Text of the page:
By Justice Geddes
Dec. 17, tonight, “Star Wars: The Force Awakens” premieres across the globe. Never before have so many advance tickets been purchased; never before have so many embraced their inner nerd. The Star Wars franchise is an essential part of American culture, and of the childhoods and development of… mostly men.
In a 1985 comic, cartoonist Alison Bechdel accidentally devised the rules behind the now-famous Bechdel-Wallace test, designed to assess the presence and power of women in film. These were the specifications:
- The film has to have at least two women in it,
- who talk to each other,
- about something besides a man.
Only half of all movies pass.
The entire film industry is remarkably unfriendly towards women. A USC study in October uncovered that while women make up 28 percent of directors of short films, they only make up 4.1 percent of full-length film directors. The lead author of the study, Stacy Smith, PhD, stated that it became obvious that “when money moves in, women get pushed out.”
Celebrities such as Emma Watson and Rose McGowan have protested this unfair treatment, and media outrage has been sparked whenever it is revealed that an actress is paid significantly less than her male colleagues for any given film or television series. (The Guardian reports that “99 percent of women working in the film and TV industry have experienced sexism.”)
So why hasn’t anything changed?
The reason, most of the time, is that men working in the industry want it to be that way. They resist change. Lexi Alexander, director of Green Street and Lifted, says that “the director is considered the general, and just like in the military, [male executives] still can’t picture anyone not born with the Y chromosome with that title.”
“Suffragette” director Sarah Gavron agrees.
“I’ve endlessly found myself in rooms of men and had the experience of feeling I wasn’t being heard. When I was younger, I used to fantasise about being a man. I’d think: ‘Oh, if I were a man, I’d walk in here and it would all be simpler. I wouldn’t have to be self-conscious.’”
It gets worse.
Cinematographer Agnés Godard told The Guardian about her experiences working on “Paris, Texas,” in which a male supervisor claimed that every good frame she made was actually made by a male assistant.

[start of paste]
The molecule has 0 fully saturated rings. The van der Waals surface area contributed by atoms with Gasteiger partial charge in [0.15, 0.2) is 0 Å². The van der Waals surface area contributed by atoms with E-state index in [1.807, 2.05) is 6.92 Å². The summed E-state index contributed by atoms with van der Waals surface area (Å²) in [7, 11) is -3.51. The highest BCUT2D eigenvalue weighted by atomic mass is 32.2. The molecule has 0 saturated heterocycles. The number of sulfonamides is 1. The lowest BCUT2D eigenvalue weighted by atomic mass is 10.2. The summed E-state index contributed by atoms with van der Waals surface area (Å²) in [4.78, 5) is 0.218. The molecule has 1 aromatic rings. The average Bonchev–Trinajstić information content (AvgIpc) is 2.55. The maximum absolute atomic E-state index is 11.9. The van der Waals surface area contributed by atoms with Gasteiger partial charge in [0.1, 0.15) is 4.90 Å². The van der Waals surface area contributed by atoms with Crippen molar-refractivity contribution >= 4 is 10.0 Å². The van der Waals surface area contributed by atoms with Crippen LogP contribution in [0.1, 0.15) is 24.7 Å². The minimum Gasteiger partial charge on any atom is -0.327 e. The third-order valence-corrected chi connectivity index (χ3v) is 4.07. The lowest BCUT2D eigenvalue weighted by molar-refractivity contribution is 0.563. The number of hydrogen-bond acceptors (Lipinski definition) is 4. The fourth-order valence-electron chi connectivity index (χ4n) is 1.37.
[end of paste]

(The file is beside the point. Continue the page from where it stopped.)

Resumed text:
Amma Asante, who directed “Belle and A Way of Life,” told this story:
“On my first film, after completing my very first shot, I was approached by a member of the crew who asked me if I ‘knew why women bleed.’ When I looked at him, slightly confused, he answered “because they’re evil.’”
Somehow, sexism is rooted into the minds of Hollywood men–-male directors, producers, actors, and crew can’t even perceive women as capable of being as talented as them.
Unfortunately, today’s standards for the female gender have not contributed to respect or success for women. Even today, Gallup finds that five percent of Americans say they would never vote for a woman to become president, and a whopping eighty percent refuse to identify as feminist, a word which solely means “in favor of women’s rights on the grounds of political, social, and economic equality to men,” according to Merriam-Webster. Americans are scared of women having power, especially in the traditionally male-dominated realm of media.
Meanwhile, no Star Wars film so far has passed the Bechdel-Wallace test.
In “A New Hope,” at least, there are two female characters: Princess Leia and Luke’s aunt, Beru. But they never meet, let alone speak, and (spoiler) Beru dies anyways. (Also, there are approximately two black people in the universe…but that’s another column.) The majority of George Lucas’ female cast are strippers or prostitutes. And Princess Leia, of course, abandons the people of her destroyed planet Alderaan to go rescue Han in Return of the Jedi.
Star Wars morals: women don’t have jobs, they have men.
And yet, I already have my tickets to the new Star Wars film. But don’t worry, I’ve done my research: “The Force Awakens” stars Daisy Ridley as Rey, a female character, who in some of the promo posters and pictures, is holding a lightsaber.
So yes, go and see “The Force Awakens.” But keep a critical mind. Pay attention to the women portrayed. And remind your children and little siblings that girls are powerful and important.
Rey had better be really awesome, George. #firstnamebasis